Religion in Suriname (2012 census)[1]

  Protestantism (25.6%)
  Catholic Church (21.6%)
  Other Christian (1.2%)
  Hinduism (22.3%)
  Islam (13.9%)
  Winti (1.8%)
  Kejawen (0.8%)
  Other religion (2.1%)
  None (7.5%)
  Not stated (3.2%)

Religion in Suriname is characterized by a range of religious beliefs and practices due to its ethnic diversity. The government is vocally supportive of religious diversity and tolerance, and these attitudes are present in general society as well. According to the most recent census (2012), 48.4 percent of the population is Christian (the largest groups being Pentecostalism, the Moravian Church, and the Catholic Church), 22.3 percent is Hindu, 13.9 percent is Muslim, 1.8 percent follows Winti, and 0.8 percent is Javanism (mainly adhered to Kejawèn Javanism). In addition 2.1 percent of the population follows other faiths (including Jehovah's Witnesses), 7.5 percent are atheist or agnostic, and 3.2 percent did not answer the question about their religion.[1] Later estimates suggest that Christians made up just over half the population in 2020.[2]

Indigenous religions are practiced by the Amerindian and Afro-descendant Maroon populations. Amerindians, found principally in the interior and to a lesser extent in coastal areas, practice shamanism, worship of all living things, and their rites are led by medicine men, or piaiman. Maroons, who inhabit the interior, worship nature through a practice that has no special name, and they also worship their ancestors through a rite called Winti. Citizens of Amerindian and Maroon origin who classify themselves as Christian often simultaneously follow indigenous religious customs, with the acknowledgment of their Christian church leaders.

The negligible Jewish community numbers 181,[1] and there are also small numbers of Baháʼís and Buddhists. The Church of Jesus Christ of Latter-day Saints (LDS Church) claimed 1,797 members in six congregations in 2022.[3] Other groups include the Ahmadiyya Muslim Community and the World Islamic Call Society. At the start of the 21st century, Guido Robles, a prominent Jewish businessman in Paramaribo, quipped, "No religion in Suriname has any problem with any other religion, all the problems are caused by the politicians."[4]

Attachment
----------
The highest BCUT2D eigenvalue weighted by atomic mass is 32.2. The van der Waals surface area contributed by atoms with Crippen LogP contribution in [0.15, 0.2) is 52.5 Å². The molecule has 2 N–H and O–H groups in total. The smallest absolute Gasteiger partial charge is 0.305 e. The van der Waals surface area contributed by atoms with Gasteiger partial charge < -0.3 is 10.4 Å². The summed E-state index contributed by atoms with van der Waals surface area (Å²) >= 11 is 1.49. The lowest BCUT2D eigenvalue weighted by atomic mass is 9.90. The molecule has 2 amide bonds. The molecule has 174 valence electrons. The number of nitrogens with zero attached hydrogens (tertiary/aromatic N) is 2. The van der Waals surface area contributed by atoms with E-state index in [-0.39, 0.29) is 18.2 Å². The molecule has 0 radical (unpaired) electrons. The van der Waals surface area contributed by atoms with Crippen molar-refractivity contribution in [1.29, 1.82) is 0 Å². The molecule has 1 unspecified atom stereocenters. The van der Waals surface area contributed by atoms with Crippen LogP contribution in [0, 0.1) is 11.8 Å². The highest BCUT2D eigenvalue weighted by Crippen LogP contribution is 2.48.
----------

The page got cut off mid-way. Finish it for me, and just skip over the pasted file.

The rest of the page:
In 2017, many political parties, including six of the eight governing coalition parties, had strong ethnic ties, and members tended to adhere to or practice one faith. For example, within the governing coalition, the majority of members of the mostly ethnic-National Party of Suriname (NPS) were Protestant, most members of the mostly ethnic-Indian Progressive Reform Party were Hindu, and those of the mostly ethnic-Javanese Pertjaja Luhur Party tended to be Muslim.[5] However, parties had no requirement that political party leaders or members adhere to a particular religion.


Religion for Suriname in 2004 and 2012

The religious demography of Suriname as per the 2004 Census is as follows:[6]

Religion 2004[1] 2012[1]
Number % Number %
Christianity 200,744 40.7 262,320 48.4
Hinduism 98,240 19.9 120,623 22.3
Islam 66,307 13.5 75,053 13.9
Other or none 50,334 10.2 66,560 12.3
Religion not stated 77,204 15.7 17,082 3.2
Total population 492,829 100.0 541,638 100.0

Religion by province in 2004

Religion Suriname Para-
maribo (7)
Wanica (10) Nickerie (5) Coronie (3) Sara-
macca (8)
wijne (2)
wijne (4)
Para (6) Broko-
pondo (1)
wini (9)
Christian 40.7% 47.9% 29.7% 20.6% 75.0% 23.5% 22.0% 58.7% 56.5% 52.4% 35.2%
Hindu 19.9% 13.8% 39.9% 43.2% 2.2% 44.6% 24.5% 0.9% 4.9% 0.4% 0.3%
Islam 13.5% 9.4% 21.7% 22.5% 11.0% 18.8% 40.4% 6.8% 11.3% 0.2% 0.1%
Tribal + Other 5.8% 3.8% 3.4% 0.7% 1.6% 3.0% 4.2% 11.5% 6.8% 16.8% 26.8%
None 4.4% 3.9% 2.7% 0.6% 1.8% 1.4% 1.5% 4.7% 8.1% 11.8% 14.8%
Not Known 15.7% 21.1% 2.6% 12.4% 8.4% 8.6% 7.3% 17.4% 12.5% 18.5% 22.9%
Districts of Suriname
Districts of Suriname

2012 data by denomination

Denomination 2012 census[1]
Number %
Catholic Church 117,261 21.6
Pentecostalism (Full Gospel) 60,530 11.18
Moravian Church 60,420 11.16
Jehovah's Witnesses 6,622 1.2
Calvinism 4,018 0.7
Lutheranism 2,811 0.5
Other forms of Christianity 17,280 3.2
Sanatani Hindus 97,311 18
Arya Samaj Hindus 16,661 3.1
Other forms of Hinduism 6,651 1.2
Sunni Islam 21,159 3.9
Ahmadi Islam 14,161 2.6
Other forms of Islam 39,733 7.3
Kejawen Javanism 4,460 0.8
Judaism 181 0.0
Winti 9,949 1.8
Other faith 4,630 0.9
No faith 40,718 7.5
No answer 17,082 3.2
Total population 541,638 100.0